Sylva resident Susannah Patty thought her trip to Chile would be an adventure, but she didn’t count on living through the fifth biggest earthquake of the century.
In her late 20s now and no stranger to travel, Patty says she has a knack for going places the moment “things go bizarre.”
She was in Paris when large-scale riots between police and teenagers broke out on the north side of the city. She was in Cameroon during a political upheaval that paralyzed the country. Then she was in Chile, in a club in the wee hours of the morning celebrating with friends, and the world was shaking.
“There were no screams, only a few who ran outside, and no massively loud noises where I was. I was instructed to hold on, but there was no time to think about where one should go or what one should do,” Patty wrote in a travel log she kept in the days after the quake.
Fortunately, Patty’s host in Chile, Maqui Ortiz, lives in the northern port town of Valparaiso, far from the earthquake’s epicenter near Concepcion. Ortiz was previously living in Chapel Hill when the two met through mutual friends in Asheville.
When Ortiz decided to go back to Chile to explore her roots, Patty jumped at the chance to visit. The quake registered 8.8 on the Richter scale near its epicenter and 7.8 in Valparaiso.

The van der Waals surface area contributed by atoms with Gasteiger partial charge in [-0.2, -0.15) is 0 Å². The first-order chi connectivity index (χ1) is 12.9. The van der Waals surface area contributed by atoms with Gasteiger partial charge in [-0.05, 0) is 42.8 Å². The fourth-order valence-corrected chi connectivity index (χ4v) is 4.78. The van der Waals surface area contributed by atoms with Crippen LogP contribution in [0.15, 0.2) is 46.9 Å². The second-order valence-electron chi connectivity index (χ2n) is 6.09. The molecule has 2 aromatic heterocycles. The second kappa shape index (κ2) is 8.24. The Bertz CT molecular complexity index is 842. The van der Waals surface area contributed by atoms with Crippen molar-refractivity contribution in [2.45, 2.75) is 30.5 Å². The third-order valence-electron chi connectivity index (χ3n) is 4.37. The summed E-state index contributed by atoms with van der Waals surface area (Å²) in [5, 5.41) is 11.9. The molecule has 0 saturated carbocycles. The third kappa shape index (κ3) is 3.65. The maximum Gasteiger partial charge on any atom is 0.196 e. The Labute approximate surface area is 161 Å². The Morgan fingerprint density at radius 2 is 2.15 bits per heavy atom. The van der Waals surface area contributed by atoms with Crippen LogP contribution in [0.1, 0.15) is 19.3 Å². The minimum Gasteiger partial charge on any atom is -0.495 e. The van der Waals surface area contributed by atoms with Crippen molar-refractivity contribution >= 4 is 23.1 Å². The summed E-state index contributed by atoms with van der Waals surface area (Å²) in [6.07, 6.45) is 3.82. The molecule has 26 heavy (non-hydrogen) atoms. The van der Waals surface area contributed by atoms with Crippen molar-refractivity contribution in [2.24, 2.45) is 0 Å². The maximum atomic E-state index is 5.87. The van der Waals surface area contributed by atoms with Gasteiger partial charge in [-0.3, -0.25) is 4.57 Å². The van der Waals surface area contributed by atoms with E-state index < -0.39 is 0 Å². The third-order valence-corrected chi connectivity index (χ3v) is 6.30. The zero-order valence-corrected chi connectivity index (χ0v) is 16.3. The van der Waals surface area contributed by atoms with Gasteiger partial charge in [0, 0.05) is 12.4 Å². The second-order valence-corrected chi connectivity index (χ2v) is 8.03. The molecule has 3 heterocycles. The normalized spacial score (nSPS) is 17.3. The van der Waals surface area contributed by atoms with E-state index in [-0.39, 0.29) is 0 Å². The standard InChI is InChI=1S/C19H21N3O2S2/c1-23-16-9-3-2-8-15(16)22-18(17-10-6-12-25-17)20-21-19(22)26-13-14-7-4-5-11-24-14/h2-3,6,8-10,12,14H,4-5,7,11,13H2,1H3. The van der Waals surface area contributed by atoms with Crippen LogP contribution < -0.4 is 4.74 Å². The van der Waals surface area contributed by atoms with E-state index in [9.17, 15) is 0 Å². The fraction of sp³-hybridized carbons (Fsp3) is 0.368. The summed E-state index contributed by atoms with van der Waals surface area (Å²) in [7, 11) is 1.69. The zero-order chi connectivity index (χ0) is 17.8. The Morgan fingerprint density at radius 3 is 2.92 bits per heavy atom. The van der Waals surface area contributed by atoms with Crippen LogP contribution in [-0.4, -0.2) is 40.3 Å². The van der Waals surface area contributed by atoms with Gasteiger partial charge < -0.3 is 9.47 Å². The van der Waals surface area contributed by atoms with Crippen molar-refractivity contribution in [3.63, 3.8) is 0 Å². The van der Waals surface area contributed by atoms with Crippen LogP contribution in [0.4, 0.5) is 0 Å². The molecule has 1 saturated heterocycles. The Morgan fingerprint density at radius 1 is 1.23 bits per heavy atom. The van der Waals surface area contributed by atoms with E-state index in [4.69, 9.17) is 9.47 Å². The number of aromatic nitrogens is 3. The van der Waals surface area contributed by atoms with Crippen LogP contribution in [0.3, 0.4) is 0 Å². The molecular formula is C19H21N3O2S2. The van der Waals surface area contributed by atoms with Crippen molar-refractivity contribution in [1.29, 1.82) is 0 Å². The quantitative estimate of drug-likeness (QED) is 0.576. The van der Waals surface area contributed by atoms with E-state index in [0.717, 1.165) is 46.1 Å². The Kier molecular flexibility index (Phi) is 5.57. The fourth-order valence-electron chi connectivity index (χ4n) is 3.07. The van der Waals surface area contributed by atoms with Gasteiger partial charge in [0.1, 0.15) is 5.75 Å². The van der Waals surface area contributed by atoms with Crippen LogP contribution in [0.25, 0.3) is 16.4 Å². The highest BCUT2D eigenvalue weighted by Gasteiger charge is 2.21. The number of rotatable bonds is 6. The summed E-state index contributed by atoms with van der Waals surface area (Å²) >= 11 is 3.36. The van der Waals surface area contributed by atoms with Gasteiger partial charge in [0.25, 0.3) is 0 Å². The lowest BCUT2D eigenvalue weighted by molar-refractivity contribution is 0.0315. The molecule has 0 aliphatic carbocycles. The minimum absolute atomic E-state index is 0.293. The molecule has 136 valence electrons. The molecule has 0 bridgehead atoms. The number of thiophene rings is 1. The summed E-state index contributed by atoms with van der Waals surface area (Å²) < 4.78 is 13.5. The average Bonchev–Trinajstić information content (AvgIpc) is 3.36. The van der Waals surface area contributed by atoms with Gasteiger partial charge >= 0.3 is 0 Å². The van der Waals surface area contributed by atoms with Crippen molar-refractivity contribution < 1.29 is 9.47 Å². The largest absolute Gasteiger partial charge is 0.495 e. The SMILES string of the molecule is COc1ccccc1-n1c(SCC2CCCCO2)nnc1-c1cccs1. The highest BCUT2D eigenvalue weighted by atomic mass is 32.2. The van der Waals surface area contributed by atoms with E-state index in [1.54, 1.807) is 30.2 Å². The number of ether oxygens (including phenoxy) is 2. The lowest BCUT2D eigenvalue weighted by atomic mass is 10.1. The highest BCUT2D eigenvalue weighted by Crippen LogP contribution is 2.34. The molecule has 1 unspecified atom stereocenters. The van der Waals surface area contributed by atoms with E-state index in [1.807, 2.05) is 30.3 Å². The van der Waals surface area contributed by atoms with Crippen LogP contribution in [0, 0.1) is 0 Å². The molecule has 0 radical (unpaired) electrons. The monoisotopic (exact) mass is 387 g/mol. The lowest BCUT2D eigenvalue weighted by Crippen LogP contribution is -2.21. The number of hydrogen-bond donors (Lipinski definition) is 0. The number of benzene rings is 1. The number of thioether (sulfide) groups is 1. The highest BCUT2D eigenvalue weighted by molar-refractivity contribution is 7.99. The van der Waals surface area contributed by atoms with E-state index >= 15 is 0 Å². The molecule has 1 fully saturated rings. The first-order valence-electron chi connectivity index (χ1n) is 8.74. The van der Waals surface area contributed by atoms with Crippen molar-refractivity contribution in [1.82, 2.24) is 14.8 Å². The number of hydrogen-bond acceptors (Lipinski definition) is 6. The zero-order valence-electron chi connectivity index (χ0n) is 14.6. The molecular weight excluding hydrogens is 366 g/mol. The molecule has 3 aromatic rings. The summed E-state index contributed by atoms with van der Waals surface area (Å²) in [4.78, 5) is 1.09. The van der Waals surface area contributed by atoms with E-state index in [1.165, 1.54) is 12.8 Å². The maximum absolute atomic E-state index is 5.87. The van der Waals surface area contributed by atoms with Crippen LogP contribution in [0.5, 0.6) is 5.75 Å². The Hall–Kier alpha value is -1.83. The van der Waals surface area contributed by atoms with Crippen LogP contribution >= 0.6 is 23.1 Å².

“It was really over before I realized what was happening, but if I could equate the feeling to anything, it would be the strongest turbulence I’ve felt on an airplane,” Patty said after she arrived safely in Sylva on Monday.
Patty speaks French, not Spanish, so she relied on Ortiz and her network of friends to help her get around in Chile. When the quake struck, she’d already been in Valparaiso for six days.
In her journal, she described the town in a way that makes it easier to feel what the quake must have been like there.
“During the day, the vista looks impossible — multi-story houses of all styles and colors built at the turn of the century are perched on cliffs, within a block there are at least ten rooflines, and the labyrinthine roads approach 45 degree angles. At night, which is when the 7.8 earthquake hit, the hills are cloaked with an enigmatic net of yellow lights that cradle the bay.”
The disorientation of being a stranger in a strange land turned on its head for Patty that night. While the terremoto didn’t level Valparaiso, it did damage nearly every building and knocked out its electricity.
“Chileans are used to earthquakes, so when I was with new friends on the second story of a large building and the shocks began, I looked toward faces that were for the most part calm, albeit a bit stunned. Afterwards, I found out that if you look at glasses on the table, you know you will be fine if they rock and sway, indicating a side-to-side motion that is better absorbed by structures. If they rattle up and down, apparently, you know you are dead.”
After the quake, the town’s residents emptied into the darkened streets, and Patty followed the crowd to safety.